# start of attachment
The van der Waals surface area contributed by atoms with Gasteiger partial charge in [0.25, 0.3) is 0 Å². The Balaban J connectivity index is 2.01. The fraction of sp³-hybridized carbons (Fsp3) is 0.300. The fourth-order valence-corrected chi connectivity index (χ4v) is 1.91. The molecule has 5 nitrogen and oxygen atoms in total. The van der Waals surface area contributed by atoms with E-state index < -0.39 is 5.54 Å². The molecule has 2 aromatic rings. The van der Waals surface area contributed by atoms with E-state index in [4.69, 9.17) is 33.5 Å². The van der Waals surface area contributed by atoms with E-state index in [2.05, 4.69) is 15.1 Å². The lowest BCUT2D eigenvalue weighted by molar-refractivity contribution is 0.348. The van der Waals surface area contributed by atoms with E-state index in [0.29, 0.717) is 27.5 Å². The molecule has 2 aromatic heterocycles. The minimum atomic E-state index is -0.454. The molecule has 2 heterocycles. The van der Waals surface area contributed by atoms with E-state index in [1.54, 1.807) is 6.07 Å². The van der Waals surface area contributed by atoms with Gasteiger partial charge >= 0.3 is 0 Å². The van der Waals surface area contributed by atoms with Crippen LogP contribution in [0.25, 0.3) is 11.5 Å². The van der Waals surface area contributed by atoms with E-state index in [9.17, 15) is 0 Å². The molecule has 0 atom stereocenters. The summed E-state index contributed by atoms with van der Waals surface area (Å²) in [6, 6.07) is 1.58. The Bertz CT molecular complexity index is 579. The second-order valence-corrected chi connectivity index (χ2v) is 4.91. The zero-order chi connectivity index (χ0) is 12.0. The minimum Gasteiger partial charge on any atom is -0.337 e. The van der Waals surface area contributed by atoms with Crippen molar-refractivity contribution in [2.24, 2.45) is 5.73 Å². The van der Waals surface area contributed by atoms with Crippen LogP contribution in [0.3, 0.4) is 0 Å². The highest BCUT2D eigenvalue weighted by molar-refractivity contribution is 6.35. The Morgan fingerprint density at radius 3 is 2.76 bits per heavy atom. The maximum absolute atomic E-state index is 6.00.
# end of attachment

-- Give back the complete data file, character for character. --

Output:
The van der Waals surface area contributed by atoms with Gasteiger partial charge in [0.25, 0.3) is 0 Å². The Balaban J connectivity index is 2.01. The fraction of sp³-hybridized carbons (Fsp3) is 0.300. The fourth-order valence-corrected chi connectivity index (χ4v) is 1.91. The molecule has 5 nitrogen and oxygen atoms in total. The van der Waals surface area contributed by atoms with E-state index < -0.39 is 5.54 Å². The molecule has 2 aromatic rings. The van der Waals surface area contributed by atoms with E-state index in [4.69, 9.17) is 33.5 Å². The van der Waals surface area contributed by atoms with E-state index in [2.05, 4.69) is 15.1 Å². The lowest BCUT2D eigenvalue weighted by molar-refractivity contribution is 0.348. The van der Waals surface area contributed by atoms with E-state index in [0.29, 0.717) is 27.5 Å². The molecule has 2 aromatic heterocycles. The minimum atomic E-state index is -0.454. The molecule has 2 heterocycles. The van der Waals surface area contributed by atoms with E-state index in [1.54, 1.807) is 6.07 Å². The van der Waals surface area contributed by atoms with Gasteiger partial charge >= 0.3 is 0 Å². The van der Waals surface area contributed by atoms with Crippen LogP contribution in [0.25, 0.3) is 11.5 Å². The van der Waals surface area contributed by atoms with E-state index in [9.17, 15) is 0 Å². The molecule has 0 atom stereocenters. The summed E-state index contributed by atoms with van der Waals surface area (Å²) in [6, 6.07) is 1.58. The Bertz CT molecular complexity index is 579. The second-order valence-corrected chi connectivity index (χ2v) is 4.91. The zero-order chi connectivity index (χ0) is 12.0. The minimum Gasteiger partial charge on any atom is -0.337 e. The van der Waals surface area contributed by atoms with Crippen molar-refractivity contribution in [2.24, 2.45) is 5.73 Å². The van der Waals surface area contributed by atoms with Crippen LogP contribution in [0.3, 0.4) is 0 Å². The highest BCUT2D eigenvalue weighted by molar-refractivity contribution is 6.35. The Morgan fingerprint density at radius 3 is 2.76 bits per heavy atom. The maximum absolute atomic E-state index is 6.00.